From South: At the intersection of ME Route 142 and 156 in Weld, head north on ME Route 142 toward Philips about 3.8 miles until you see a sign on the left indicating the entrance to the Blueberry Mountain Bible Camp (a dirt road). Turn on to this road and drive uphill for almost 1.5 miles. The road ends at the Bible camp buildings (look for Diradoudian Lodge) where there is plenty of room to park your car.
From North: From Philips, the Blueberry Mountain Bible Camp is 8.7 miles from the intersection of ME Route 4 and 142. There should be a sign indicating the entrance to the Blueberry Mountain Bible Camp (a dirt road). Turn on to this road and drive uphill for almost 1.5 miles. The road ends at the Bible camp buildings (look for Diradoudian Lodge) where there is plenty of room to park your car.
At 2890 feet in elevation, Blueberry Mountain is one of the lesser known and hiked trails in the Weld region. However, the summit offers some of the best views of the Maine High Peaks Region. On a clear day hikers can see the nearby peaks of Jackson, Tumbledown, Bald, and Mt. Blue, as well as more distant peaks including, Saddleback, Spaulding, Mt. Abram, North and South Crocker, Sugarloaf, and on very clear days the Bigelow Mountains Range and Mt. Washington in New Hampshire.
The Blueberry Mountain Trail leaves from the Blueberry Mountain Bible Camp parking lot. There is no sign but with the main lodge behind you, look for a path to the right of the parking lot that leads to an athletic field. Follow this into and directly across the field into a hardwood forest, where the path continues following an old woods road. After about 100 yards the trail bears right leaving the woods road, and begins to climb steadily. Dark blue paint blazes on rocks and trees mark the way, and even though these are spaced at long intervals, the trail is clearly trodden from years of use, and it is not hard to locate.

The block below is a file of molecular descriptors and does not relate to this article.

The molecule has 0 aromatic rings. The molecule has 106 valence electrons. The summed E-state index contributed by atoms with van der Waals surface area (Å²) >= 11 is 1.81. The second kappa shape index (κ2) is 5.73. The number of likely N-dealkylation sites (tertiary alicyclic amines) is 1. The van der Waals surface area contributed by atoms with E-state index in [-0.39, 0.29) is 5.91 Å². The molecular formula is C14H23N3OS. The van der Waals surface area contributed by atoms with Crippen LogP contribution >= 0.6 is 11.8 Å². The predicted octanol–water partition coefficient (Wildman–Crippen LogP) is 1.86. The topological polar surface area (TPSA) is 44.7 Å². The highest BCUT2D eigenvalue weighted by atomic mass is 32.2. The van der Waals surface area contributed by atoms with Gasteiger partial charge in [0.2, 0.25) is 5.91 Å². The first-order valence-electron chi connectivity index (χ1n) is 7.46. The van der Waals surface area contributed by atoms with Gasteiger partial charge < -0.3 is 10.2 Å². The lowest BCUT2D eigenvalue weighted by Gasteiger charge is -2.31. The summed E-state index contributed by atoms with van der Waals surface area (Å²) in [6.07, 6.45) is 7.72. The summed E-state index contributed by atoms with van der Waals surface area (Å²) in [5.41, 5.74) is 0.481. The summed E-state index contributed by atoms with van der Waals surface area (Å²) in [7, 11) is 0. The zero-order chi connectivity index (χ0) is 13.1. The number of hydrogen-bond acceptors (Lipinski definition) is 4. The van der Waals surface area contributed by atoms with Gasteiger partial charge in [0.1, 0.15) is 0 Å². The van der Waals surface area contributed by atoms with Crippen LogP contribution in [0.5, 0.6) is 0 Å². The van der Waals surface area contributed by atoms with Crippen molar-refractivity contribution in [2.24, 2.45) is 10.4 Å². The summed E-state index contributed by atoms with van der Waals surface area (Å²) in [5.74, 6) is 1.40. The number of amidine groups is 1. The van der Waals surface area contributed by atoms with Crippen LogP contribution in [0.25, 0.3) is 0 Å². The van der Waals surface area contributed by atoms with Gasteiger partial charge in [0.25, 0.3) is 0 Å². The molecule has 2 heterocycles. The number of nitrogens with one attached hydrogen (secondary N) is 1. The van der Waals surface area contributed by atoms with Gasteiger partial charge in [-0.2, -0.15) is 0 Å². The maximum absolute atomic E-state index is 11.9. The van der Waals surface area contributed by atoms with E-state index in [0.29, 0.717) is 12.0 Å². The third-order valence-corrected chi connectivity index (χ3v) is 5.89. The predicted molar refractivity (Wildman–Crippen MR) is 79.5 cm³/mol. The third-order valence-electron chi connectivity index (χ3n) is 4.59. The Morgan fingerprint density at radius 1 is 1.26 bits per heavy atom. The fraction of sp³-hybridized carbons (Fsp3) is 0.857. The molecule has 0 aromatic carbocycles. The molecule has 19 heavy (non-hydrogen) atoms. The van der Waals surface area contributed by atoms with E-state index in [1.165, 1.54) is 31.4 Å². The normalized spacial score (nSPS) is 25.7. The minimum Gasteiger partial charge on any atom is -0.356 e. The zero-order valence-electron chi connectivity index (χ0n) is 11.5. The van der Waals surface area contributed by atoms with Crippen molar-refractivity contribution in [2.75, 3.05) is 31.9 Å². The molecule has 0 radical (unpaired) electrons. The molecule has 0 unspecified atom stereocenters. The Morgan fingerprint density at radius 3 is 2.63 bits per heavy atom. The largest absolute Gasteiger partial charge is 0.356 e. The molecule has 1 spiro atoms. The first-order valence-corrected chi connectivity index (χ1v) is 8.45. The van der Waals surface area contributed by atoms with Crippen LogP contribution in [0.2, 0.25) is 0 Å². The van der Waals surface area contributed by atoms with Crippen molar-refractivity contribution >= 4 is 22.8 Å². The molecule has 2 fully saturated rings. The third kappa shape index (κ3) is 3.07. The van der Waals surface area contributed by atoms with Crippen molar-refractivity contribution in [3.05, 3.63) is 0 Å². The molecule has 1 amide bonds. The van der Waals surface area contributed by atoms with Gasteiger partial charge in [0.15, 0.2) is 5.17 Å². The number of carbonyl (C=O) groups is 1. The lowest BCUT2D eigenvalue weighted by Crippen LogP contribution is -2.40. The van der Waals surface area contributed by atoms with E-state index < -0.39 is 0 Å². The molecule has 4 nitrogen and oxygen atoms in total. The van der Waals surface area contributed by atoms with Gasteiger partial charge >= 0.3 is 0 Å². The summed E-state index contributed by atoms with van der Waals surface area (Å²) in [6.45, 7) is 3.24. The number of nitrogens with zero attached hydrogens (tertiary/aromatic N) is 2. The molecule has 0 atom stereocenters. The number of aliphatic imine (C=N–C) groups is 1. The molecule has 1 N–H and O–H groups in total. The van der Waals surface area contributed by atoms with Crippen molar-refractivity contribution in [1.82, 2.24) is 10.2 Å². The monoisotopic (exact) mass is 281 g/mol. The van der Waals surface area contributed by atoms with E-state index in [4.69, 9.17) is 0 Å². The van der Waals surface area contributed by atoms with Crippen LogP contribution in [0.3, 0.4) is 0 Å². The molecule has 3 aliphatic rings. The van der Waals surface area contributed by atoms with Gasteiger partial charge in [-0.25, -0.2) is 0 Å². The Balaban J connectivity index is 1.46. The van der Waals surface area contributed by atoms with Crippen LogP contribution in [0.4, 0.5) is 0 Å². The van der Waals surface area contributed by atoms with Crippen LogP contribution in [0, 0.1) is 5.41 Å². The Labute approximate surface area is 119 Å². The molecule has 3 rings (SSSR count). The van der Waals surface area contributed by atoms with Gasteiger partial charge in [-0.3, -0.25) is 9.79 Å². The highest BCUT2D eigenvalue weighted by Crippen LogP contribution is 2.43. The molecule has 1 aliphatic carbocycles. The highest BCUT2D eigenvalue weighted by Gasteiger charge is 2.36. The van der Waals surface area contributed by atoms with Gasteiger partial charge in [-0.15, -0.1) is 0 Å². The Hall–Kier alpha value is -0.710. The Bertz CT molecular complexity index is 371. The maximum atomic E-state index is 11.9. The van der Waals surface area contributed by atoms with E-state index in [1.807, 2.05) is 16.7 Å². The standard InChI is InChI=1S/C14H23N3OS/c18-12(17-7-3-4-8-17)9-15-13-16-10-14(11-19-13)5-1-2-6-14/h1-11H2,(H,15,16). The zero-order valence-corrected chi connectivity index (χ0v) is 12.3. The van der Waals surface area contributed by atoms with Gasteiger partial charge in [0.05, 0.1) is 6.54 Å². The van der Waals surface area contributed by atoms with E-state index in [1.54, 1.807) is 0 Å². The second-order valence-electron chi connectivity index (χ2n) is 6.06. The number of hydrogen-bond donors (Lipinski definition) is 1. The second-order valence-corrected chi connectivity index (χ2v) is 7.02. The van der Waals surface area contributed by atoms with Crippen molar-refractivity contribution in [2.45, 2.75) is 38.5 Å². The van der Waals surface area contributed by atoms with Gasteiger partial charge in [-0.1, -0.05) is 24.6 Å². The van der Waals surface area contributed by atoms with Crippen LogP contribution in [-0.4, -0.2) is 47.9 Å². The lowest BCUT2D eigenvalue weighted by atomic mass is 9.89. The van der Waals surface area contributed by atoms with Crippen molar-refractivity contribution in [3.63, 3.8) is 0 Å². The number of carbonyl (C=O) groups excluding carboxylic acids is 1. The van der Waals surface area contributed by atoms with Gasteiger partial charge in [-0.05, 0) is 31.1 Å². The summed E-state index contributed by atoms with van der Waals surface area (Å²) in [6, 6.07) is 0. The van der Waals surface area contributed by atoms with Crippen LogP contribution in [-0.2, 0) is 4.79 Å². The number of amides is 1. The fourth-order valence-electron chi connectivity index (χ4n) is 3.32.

The trails passes through Maple, Yellow-birch, and Gray birch forest stands, and hikers have a good chance of seeing signs of wildlife on the way. At higher elevations, spruce, fir, and white birch dominate the forest stands before the trees give way to low scrub and blueberry bushes.
Once above tree line, follow the cairns (rock piles) to the summit which is recognized by its large cairn, geological survey marker, and spectacular views.
This trail is managed by the Maine Division of Parks and Public Lands. Visit their website or directly contact:
Maine Division of Parks and Public Lands
Western Public Lands Office
PO Box 327
Farmington, Maine 04938
Phone: (207) 778-8231